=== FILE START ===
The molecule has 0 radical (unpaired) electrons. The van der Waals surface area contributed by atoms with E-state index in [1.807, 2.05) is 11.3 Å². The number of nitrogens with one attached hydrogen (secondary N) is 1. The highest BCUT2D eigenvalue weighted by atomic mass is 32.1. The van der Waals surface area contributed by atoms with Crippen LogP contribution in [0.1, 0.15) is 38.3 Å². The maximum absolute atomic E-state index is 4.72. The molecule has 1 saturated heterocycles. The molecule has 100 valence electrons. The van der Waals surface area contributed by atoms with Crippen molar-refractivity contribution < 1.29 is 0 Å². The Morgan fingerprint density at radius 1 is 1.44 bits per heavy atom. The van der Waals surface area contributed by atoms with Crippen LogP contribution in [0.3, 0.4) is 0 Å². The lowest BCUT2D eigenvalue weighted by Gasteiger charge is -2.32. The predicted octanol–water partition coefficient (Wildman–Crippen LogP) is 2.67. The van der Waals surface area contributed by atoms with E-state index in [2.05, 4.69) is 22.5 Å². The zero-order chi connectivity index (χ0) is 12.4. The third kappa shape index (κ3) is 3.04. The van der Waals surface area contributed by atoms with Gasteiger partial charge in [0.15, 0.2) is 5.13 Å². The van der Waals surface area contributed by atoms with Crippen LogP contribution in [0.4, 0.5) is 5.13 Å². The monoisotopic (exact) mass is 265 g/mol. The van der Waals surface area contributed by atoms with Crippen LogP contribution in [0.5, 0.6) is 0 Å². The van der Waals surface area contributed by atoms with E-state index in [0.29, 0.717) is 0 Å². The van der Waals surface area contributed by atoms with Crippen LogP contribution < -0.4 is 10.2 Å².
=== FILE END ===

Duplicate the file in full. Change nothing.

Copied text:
The molecule has 0 radical (unpaired) electrons. The van der Waals surface area contributed by atoms with E-state index in [1.807, 2.05) is 11.3 Å². The number of nitrogens with one attached hydrogen (secondary N) is 1. The highest BCUT2D eigenvalue weighted by atomic mass is 32.1. The van der Waals surface area contributed by atoms with Crippen LogP contribution in [0.1, 0.15) is 38.3 Å². The maximum absolute atomic E-state index is 4.72. The molecule has 1 saturated heterocycles. The molecule has 100 valence electrons. The van der Waals surface area contributed by atoms with Crippen molar-refractivity contribution < 1.29 is 0 Å². The Morgan fingerprint density at radius 1 is 1.44 bits per heavy atom. The van der Waals surface area contributed by atoms with Crippen LogP contribution in [0.3, 0.4) is 0 Å². The lowest BCUT2D eigenvalue weighted by Gasteiger charge is -2.32. The predicted octanol–water partition coefficient (Wildman–Crippen LogP) is 2.67. The van der Waals surface area contributed by atoms with E-state index in [2.05, 4.69) is 22.5 Å². The zero-order chi connectivity index (χ0) is 12.4. The third kappa shape index (κ3) is 3.04. The van der Waals surface area contributed by atoms with Gasteiger partial charge in [0.15, 0.2) is 5.13 Å². The van der Waals surface area contributed by atoms with Crippen LogP contribution in [0.4, 0.5) is 5.13 Å². The monoisotopic (exact) mass is 265 g/mol. The van der Waals surface area contributed by atoms with Crippen LogP contribution in [0.5, 0.6) is 0 Å². The van der Waals surface area contributed by atoms with E-state index in [0.29, 0.717) is 0 Å². The van der Waals surface area contributed by atoms with Crippen LogP contribution < -0.4 is 10.2 Å².